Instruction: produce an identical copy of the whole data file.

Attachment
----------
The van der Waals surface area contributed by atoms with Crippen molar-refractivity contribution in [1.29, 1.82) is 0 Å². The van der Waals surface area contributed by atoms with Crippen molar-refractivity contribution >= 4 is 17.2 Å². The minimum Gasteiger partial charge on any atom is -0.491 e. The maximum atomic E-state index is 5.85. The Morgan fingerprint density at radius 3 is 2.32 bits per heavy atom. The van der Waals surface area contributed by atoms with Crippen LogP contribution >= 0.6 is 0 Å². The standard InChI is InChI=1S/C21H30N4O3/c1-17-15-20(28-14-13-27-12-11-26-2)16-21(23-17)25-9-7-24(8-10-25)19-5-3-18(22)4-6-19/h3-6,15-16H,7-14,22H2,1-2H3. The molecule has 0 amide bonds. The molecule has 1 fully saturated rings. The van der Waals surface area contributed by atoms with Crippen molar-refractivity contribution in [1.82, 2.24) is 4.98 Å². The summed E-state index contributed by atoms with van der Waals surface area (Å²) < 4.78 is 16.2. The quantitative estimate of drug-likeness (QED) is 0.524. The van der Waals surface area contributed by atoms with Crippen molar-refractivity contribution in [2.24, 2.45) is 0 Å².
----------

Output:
The van der Waals surface area contributed by atoms with Crippen molar-refractivity contribution in [1.29, 1.82) is 0 Å². The van der Waals surface area contributed by atoms with Crippen molar-refractivity contribution >= 4 is 17.2 Å². The minimum Gasteiger partial charge on any atom is -0.491 e. The maximum atomic E-state index is 5.85. The Morgan fingerprint density at radius 3 is 2.32 bits per heavy atom. The van der Waals surface area contributed by atoms with Crippen LogP contribution >= 0.6 is 0 Å². The standard InChI is InChI=1S/C21H30N4O3/c1-17-15-20(28-14-13-27-12-11-26-2)16-21(23-17)25-9-7-24(8-10-25)19-5-3-18(22)4-6-19/h3-6,15-16H,7-14,22H2,1-2H3. The molecule has 0 amide bonds. The molecule has 1 fully saturated rings. The van der Waals surface area contributed by atoms with Crippen molar-refractivity contribution in [1.82, 2.24) is 4.98 Å². The summed E-state index contributed by atoms with van der Waals surface area (Å²) < 4.78 is 16.2. The quantitative estimate of drug-likeness (QED) is 0.524. The van der Waals surface area contributed by atoms with Crippen molar-refractivity contribution in [2.24, 2.45) is 0 Å².